WASHINGTON — The Department of Education on Tuesday outlined proposed changes to Obama-era regulations on the college accreditation process, which controls billions of dollars in federal student aid.
Accrediting agencies monitor nonprofit and for-profit institutions and allow their member institutions to participate in federal student aid programs. The Education Department’s accreditation process drew criticism from some lawmakers in November after it reinstated federal recognition for the controversial Accrediting Council for Independent Colleges and Schools, which soon after closed its largest chain of programs, affecting almost 20,000 students.
The proposed changes include eliminating an experience requirement for applying for recognition, setting limits on the information the Education Department can consider when assessing an accreditor and changing when accreditors can waive certain standards for their institutions.
According to department documents, the new regulations would give accreditors and the colleges they govern more room for innovation, more independence and less “regulatory burden and oversight redundancies.”
Diane Jones, principal deputy undersecretary at the Department of Education, said the administration aims to “right-size” regulations.
“We are not coming to the table saying all regulations should go away,” Jones said. “We know that regulations are important.”
Barbara Gellman-Danley, the chair of the Council of Regional Accrediting Committees, said in a statement last week that the proposals could “strengthen accreditation” and the higher education system.
“The Council is cautiously optimistic that the upcoming negotiated rulemaking will generate meaningful policies that support institutional improvement and encourage the innovation necessary to keep our higher education system competitive,” the statement said.
At negotiations Tuesday, Gellman-Danley said she did not want to make any further statements.
Jeanne Allen — CEO and founder of Center for Education Reform, a pro-charter school group — said the proposed changes will give accreditors and nontraditional higher education institutions “greater freedom to innovate” and assess student accomplishment outside of “arbitrary federal standards.”
If the negotiators adopt the rule changes, accrediting agencies will no longer have to show they have been accrediting institutions for two years before the schools apply for federal recognition and can create “alternative standards” without the current assurance that the institution or program has “commonly accepted” degree and certificate requirements.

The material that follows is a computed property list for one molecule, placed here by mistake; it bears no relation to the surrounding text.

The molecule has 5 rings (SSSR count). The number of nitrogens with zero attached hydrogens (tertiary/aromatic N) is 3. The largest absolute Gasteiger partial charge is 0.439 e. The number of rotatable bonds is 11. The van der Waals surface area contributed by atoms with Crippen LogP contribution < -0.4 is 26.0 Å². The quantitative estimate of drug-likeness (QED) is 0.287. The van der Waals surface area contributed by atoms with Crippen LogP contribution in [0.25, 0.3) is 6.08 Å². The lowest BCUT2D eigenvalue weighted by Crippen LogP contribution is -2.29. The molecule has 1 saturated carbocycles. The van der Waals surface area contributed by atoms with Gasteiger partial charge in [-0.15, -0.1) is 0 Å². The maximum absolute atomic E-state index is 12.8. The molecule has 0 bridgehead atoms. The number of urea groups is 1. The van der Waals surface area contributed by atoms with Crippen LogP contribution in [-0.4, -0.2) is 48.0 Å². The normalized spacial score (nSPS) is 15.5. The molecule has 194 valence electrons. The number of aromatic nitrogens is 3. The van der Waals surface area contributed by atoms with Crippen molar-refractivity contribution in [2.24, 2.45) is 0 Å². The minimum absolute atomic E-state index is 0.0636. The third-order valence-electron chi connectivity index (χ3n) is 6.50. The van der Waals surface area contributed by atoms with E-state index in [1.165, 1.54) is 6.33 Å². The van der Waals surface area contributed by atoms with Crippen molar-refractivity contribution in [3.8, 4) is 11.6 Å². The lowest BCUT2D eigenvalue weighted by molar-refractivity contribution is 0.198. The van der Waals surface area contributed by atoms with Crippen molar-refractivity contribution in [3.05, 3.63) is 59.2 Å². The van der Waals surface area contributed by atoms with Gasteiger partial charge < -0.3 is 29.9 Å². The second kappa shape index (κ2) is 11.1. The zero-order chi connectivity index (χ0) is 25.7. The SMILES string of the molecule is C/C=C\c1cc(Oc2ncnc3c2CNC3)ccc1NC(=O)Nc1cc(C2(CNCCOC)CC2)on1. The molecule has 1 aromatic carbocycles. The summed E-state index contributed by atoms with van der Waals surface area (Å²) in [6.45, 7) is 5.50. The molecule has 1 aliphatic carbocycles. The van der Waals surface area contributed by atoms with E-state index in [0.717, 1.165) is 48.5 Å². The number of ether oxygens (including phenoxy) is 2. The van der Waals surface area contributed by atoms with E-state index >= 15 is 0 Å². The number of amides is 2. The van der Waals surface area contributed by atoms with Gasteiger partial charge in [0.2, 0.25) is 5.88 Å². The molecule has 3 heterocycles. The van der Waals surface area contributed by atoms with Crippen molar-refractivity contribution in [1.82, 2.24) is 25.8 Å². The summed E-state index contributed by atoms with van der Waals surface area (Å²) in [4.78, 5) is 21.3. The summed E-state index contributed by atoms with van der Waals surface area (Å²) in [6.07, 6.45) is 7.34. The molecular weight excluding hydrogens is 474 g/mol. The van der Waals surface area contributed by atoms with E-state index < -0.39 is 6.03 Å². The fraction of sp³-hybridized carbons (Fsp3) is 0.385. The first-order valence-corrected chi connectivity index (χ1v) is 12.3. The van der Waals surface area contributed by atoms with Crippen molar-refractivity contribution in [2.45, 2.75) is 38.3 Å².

Higher education reform advocates at the negotiation expressed concern over both the number of issues the Education Department has set for discussion and that the department has pushed for innovation without safeguards for students such as credit hour limits and the definition of “regular and substantive” interaction with an instructor.
Stephanie Hall, a fellow at the progressive think tank Century Foundation, said the ability of universities to outsource entire academic programs — up from the 50 percent cap under the Obama-era rules — is “particularly worrisome.”
She added that innovation and experiments are happening in higher education, despite the department’s notion that current regulations place barriers on institutions.
“As the proposed regulations stand now, the department is clear to put students in harm’s way to pay for an anything goes innovative education,” Hall said.
Robyn Smith, a negotiator from the Legal Aid Foundation of Los Angeles, said during the discussion that as the department considers lessening the standards that accreditation agencies impose and loosening restrictions on distance education, negotiators must keep in mind the possible effects of the cutting the regulations.
“This will have an impact on both taxpayers and students (that) could lead to fraud if it’s not done in the correct way,” Smith said.
Annmarie Weisman, the Education Department’s representative on the committee, said the department hopes the committee will come to a consensus on all the issues presented during the upcoming sessions.
The committee, as well as two subcommittees, plans to further discuss and ultimately come to a consensus on issues of accreditation and the institutions that receive accreditation for two more days this week and again in February and March.